Former Stevenson High teacher and acclaimed playwright Joel Drake Johnson dies

  • Retired Stevenson High School teacher Joel Drake Johnson has died. The acclaimed playwright, whose work was performed in Chicago, New York and elsewhere, was 70.

    Retired Stevenson High School teacher Joel Drake Johnson has died. The acclaimed playwright, whose work was performed in Chicago, New York and elsewhere, was 70. Courtesy of Stevenson High School

Updated 1/14/2020 3:07 PM

A retired Stevenson High School theater teacher who found acclaim as a playwright is being remembered for his impact on students and his work for the stage.

Joel Drake Johnson, 70, died Saturday of cancer.


Johnson, who had homes in Chicago and Michigan, taught at the Lincolnshire school from 1985 to 2005. While a teacher and afterward, he wrote plays that were performed in the Chicago area and beyond.

A native of the Dixon area, Johnson earned degrees at Illinois State University and the University of Illinois at Urbana-Champaign.

Johnson came to Stevenson after teaching stints at Central Methodist College in Missouri and Highland Park and Deerfield high schools.

He and fellow theater teacher Cynthia Burrows, who also was hired in 1985, designed new courses to make more theater classes available. Johnson also helped budding student playwrights by developing the TBA: Playwrights Club.

"His impact is so huge," said Burrows, who retired in 2018. "He educated people who became actors and playwrights and teachers."

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State Rep. Daniel Didech, a 2005 Stevenson graduate from Buffalo Grove, was among Johnson's students. He described Johnson as "a friendly, welcoming teacher who created a space where everyone felt free to express themselves creatively."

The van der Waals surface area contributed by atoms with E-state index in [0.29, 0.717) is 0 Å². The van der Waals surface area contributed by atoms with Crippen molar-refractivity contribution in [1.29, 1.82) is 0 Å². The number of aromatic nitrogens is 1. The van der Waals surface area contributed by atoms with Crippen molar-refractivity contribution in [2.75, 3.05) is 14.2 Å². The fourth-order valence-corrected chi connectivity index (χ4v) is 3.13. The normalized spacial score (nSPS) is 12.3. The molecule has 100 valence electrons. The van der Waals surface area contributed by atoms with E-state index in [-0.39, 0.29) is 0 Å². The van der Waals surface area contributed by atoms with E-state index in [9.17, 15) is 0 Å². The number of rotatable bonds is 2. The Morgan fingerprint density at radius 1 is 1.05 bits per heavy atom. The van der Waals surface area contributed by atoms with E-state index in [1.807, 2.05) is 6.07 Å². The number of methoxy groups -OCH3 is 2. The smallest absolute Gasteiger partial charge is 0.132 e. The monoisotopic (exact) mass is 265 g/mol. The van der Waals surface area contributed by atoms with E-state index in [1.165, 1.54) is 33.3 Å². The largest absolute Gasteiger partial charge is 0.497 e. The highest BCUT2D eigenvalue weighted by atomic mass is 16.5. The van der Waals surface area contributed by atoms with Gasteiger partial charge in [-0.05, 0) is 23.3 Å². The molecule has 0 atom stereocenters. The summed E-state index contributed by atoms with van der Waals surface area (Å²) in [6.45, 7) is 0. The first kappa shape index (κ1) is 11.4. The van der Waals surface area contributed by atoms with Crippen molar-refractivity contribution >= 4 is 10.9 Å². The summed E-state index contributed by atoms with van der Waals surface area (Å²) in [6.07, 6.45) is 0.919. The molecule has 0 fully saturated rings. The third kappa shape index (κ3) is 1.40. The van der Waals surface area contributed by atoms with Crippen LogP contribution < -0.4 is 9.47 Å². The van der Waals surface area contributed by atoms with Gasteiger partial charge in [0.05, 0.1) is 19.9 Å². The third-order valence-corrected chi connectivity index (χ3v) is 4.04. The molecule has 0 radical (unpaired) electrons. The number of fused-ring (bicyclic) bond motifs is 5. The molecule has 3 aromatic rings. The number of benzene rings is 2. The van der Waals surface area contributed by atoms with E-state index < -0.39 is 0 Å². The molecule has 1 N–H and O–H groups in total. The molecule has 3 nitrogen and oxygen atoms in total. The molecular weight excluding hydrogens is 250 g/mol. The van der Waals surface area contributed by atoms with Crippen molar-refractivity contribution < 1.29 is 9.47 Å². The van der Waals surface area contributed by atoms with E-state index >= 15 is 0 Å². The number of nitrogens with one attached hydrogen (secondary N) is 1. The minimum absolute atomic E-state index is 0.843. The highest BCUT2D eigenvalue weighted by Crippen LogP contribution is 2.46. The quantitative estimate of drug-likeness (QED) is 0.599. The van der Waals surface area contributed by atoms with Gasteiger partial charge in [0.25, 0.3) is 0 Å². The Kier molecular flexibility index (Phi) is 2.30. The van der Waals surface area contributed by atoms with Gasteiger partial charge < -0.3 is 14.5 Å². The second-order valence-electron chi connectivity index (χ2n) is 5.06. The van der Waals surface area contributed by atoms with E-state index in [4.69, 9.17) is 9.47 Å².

In 2002, three of Johnson's students won prizes in a national youth playwriting contest, and he took great pride in their victories.

"I don't think anything has meant as much as when those three kids won their awards," Johnson said in a 2005 Stevenson High magazine article.

Burrows said she learned a lot from Johnson, too -- including the importance of trusting herself as an educator and being gentle with students.

"I learned that it was always about the students," she said. "It was never about us."

After leaving Stevenson, Johnson taught playwriting at Northwestern and DePaul universities. But writing plays was his primary focus.

Johnson wrote pieces that were produced at a number of Chicago-area theatres, including Steppenwolf and Victory Gardens. Outside Chicago, productions of his work were staged in New York, Los Angeles and elsewhere.


His plays included "Four Places," "The End of the Tour," "The Fall to Earth," and the semi-autobiographical "Before My Eyes." A production of Johnson's play "Rasheeda Speaking" played off-Broadway under the direction of "Sex and the City's" Cynthia Nixon.

Johnson was nominated five times for a Jefferson Award, the Chicago theater community's version of the Tony Award.

In a 1998 Daily Herald interview, Johnson described one of the reasons he enjoyed writing for the stage.

"I'm interested in characters that despite their quirkiness and eccentricities ... keep plowing forward, keep working to improve their lives," Johnson said.

Johnson's husband, Larry B. Salzmann, said Johnson often wrote about underdogs whose voices needed to be heard.

"I am glad that his words will give him an immortality that most of us only can wish for," Salzmann said.

In addition to his husband, Johnson's survivors include two brothers and a sister.

A celebration of Johnson's life will be held in Chicago this spring.

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